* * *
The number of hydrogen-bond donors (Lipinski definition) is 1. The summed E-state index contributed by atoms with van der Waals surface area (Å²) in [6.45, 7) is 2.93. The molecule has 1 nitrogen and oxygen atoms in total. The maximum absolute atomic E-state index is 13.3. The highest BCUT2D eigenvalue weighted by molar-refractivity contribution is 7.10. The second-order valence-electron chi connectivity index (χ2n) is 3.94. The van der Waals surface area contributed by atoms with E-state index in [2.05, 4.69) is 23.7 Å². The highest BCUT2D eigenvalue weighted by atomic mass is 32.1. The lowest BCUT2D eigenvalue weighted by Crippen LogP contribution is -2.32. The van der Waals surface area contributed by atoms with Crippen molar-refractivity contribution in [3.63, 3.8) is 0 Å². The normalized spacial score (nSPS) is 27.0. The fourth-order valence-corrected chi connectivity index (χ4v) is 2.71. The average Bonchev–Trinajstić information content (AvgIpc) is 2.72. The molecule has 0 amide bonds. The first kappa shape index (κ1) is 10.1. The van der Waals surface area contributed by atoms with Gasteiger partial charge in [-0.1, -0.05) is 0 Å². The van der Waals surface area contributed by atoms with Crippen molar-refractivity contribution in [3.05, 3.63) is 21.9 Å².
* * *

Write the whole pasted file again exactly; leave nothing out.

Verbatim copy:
The number of hydrogen-bond donors (Lipinski definition) is 1. The summed E-state index contributed by atoms with van der Waals surface area (Å²) in [6.45, 7) is 2.93. The molecule has 1 nitrogen and oxygen atoms in total. The maximum absolute atomic E-state index is 13.3. The highest BCUT2D eigenvalue weighted by molar-refractivity contribution is 7.10. The second-order valence-electron chi connectivity index (χ2n) is 3.94. The van der Waals surface area contributed by atoms with E-state index in [2.05, 4.69) is 23.7 Å². The highest BCUT2D eigenvalue weighted by atomic mass is 32.1. The lowest BCUT2D eigenvalue weighted by Crippen LogP contribution is -2.32. The van der Waals surface area contributed by atoms with Crippen molar-refractivity contribution in [3.63, 3.8) is 0 Å². The normalized spacial score (nSPS) is 27.0. The fourth-order valence-corrected chi connectivity index (χ4v) is 2.71. The average Bonchev–Trinajstić information content (AvgIpc) is 2.72. The molecule has 0 amide bonds. The first kappa shape index (κ1) is 10.1. The van der Waals surface area contributed by atoms with Gasteiger partial charge in [-0.1, -0.05) is 0 Å². The van der Waals surface area contributed by atoms with Crippen molar-refractivity contribution in [3.05, 3.63) is 21.9 Å².